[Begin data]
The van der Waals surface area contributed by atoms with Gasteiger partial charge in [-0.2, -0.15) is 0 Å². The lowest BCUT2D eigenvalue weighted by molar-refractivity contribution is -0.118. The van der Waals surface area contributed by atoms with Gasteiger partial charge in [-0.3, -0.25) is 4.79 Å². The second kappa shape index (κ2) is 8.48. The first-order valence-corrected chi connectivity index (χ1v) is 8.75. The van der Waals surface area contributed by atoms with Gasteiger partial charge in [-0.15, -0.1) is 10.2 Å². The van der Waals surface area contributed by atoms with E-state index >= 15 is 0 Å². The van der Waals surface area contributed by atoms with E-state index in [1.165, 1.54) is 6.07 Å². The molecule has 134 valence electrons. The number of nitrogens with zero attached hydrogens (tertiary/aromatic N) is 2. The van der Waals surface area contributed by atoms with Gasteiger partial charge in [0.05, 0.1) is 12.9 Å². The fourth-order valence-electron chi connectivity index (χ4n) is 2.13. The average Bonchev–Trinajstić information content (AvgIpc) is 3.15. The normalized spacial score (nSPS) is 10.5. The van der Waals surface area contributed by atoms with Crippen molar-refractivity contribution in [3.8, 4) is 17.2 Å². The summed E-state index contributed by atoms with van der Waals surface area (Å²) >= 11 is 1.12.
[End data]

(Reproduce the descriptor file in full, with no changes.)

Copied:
The van der Waals surface area contributed by atoms with Gasteiger partial charge in [-0.2, -0.15) is 0 Å². The lowest BCUT2D eigenvalue weighted by molar-refractivity contribution is -0.118. The van der Waals surface area contributed by atoms with Gasteiger partial charge in [-0.3, -0.25) is 4.79 Å². The second kappa shape index (κ2) is 8.48. The first-order valence-corrected chi connectivity index (χ1v) is 8.75. The van der Waals surface area contributed by atoms with Gasteiger partial charge in [-0.15, -0.1) is 10.2 Å². The van der Waals surface area contributed by atoms with E-state index >= 15 is 0 Å². The van der Waals surface area contributed by atoms with E-state index in [1.165, 1.54) is 6.07 Å². The molecule has 134 valence electrons. The number of nitrogens with zero attached hydrogens (tertiary/aromatic N) is 2. The van der Waals surface area contributed by atoms with Gasteiger partial charge in [0.05, 0.1) is 12.9 Å². The fourth-order valence-electron chi connectivity index (χ4n) is 2.13. The average Bonchev–Trinajstić information content (AvgIpc) is 3.15. The normalized spacial score (nSPS) is 10.5. The van der Waals surface area contributed by atoms with Crippen molar-refractivity contribution in [3.8, 4) is 17.2 Å². The summed E-state index contributed by atoms with van der Waals surface area (Å²) >= 11 is 1.12.